by Suzanne Ashmore
Just in case readers hesitate to read Meltwater because of the subject matter I want to state right at the start that it is a fantastic read and worth every minute you give it.
Suzanne Ashmore manages the sensitive nature of the novel in a way that keeps readers empathetic without being overwhelmed. She does this by focusing on Elizabeth rather than her abuser and manages readers emotions. She gives enough detailed description to enable us to understand what is happening but leaves us to finish the image she has drawn. This allows readers to breathe and to fill in the gaps with their own narrative.
There is not a word too many so the editing is great and the choice to deliver it as a series of vignettes was perfect.
The prose's lyricism and beauty reinforces the advantage of writing the novel as a series of snatched memories.
Consider this randomly selected example: ‘It was I, Beatrice, who walked away from Elizabeth into the desert that day, disappearing into the steamy throat of the mountain. (95)
There are many more examples.
Beatrice is one of Elizabeth’s thirteen personalities. Each one has a voice which is treated respectfully. Again it is testament to Suzanne Ashmore’s writing skills that she keeps each personality separated. Without making an issue of the event that triggers the formation of a new personality or Elizabeth’s regression into an established one the reader is seamlessly taken into this new person's world. There is never any confusion as to which one is dominant. When dealing with so many entities this is quite an achievement.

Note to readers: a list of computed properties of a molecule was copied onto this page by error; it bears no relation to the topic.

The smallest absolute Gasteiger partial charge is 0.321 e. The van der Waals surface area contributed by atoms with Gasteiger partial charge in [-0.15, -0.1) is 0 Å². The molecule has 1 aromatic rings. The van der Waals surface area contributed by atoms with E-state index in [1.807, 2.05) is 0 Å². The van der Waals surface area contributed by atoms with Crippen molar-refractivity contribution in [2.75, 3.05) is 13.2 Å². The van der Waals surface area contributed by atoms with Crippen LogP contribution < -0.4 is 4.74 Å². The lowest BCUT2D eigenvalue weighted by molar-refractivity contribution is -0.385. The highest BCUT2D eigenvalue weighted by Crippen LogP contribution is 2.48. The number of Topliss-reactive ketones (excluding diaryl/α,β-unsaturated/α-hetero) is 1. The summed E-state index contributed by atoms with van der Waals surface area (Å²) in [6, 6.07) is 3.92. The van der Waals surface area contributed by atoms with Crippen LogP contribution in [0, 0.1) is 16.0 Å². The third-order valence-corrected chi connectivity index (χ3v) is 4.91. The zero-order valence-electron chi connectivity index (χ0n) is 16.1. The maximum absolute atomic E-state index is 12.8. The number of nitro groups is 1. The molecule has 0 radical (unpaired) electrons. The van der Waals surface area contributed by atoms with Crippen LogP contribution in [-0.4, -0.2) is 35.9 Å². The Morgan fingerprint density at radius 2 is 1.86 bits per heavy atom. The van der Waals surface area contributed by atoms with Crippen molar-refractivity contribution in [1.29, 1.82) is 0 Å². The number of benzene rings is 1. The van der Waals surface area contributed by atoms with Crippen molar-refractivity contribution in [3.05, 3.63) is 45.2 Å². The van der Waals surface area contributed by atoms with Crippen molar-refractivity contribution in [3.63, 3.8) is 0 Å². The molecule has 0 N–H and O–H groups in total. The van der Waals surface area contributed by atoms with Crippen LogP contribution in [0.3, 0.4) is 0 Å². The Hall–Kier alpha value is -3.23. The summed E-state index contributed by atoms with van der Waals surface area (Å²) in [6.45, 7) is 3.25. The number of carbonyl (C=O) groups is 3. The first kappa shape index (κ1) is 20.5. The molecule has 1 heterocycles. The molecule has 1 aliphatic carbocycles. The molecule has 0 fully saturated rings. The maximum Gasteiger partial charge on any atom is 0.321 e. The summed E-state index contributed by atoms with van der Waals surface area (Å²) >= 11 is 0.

With child abuse being so much in the headlines these days this is a timely book. It offers no solutions simply recounts one person’s struggle. I could only admire Suzanne Ashmore’s courage; first in surviving her father’s abuse and then in telling the story as she does, in a matter-of-fact way without any hint of seeking sympathy from the reader. Although it is written as a novel the reader is also aware the story is based on fact.
If I am to be picky the only thing I would comment on is the shift from Elizabeth as primary narrator to Helen, Elizabeth’s therapist. This felt just a bit clumsy and in a way contrived. The change in voice and focus broke the flow and, while interesting, the book's tone moves from a personal story to that of a report of a series of therapy sessions. During that time I lost contact with Elizabeth with whom I was fully invested.
However, that is a small point. What is key is that, as a reader, I continued to follow Elizabeth’s heroic journey from a horrendous world of inner conflict to a place where she, her husband, Ben, and children could live relatively untroubled lives.
The explanation for the title is brilliant. So it is worth reading to the end to find out why this wonderful book is called Meltwater.
Congratulations to Suzanne Ashmore for crafting such an engaging story from a difficult topic and also making it so accessible.
Author: Suzanne Ashmore
Publisher: Mary Egan Publishing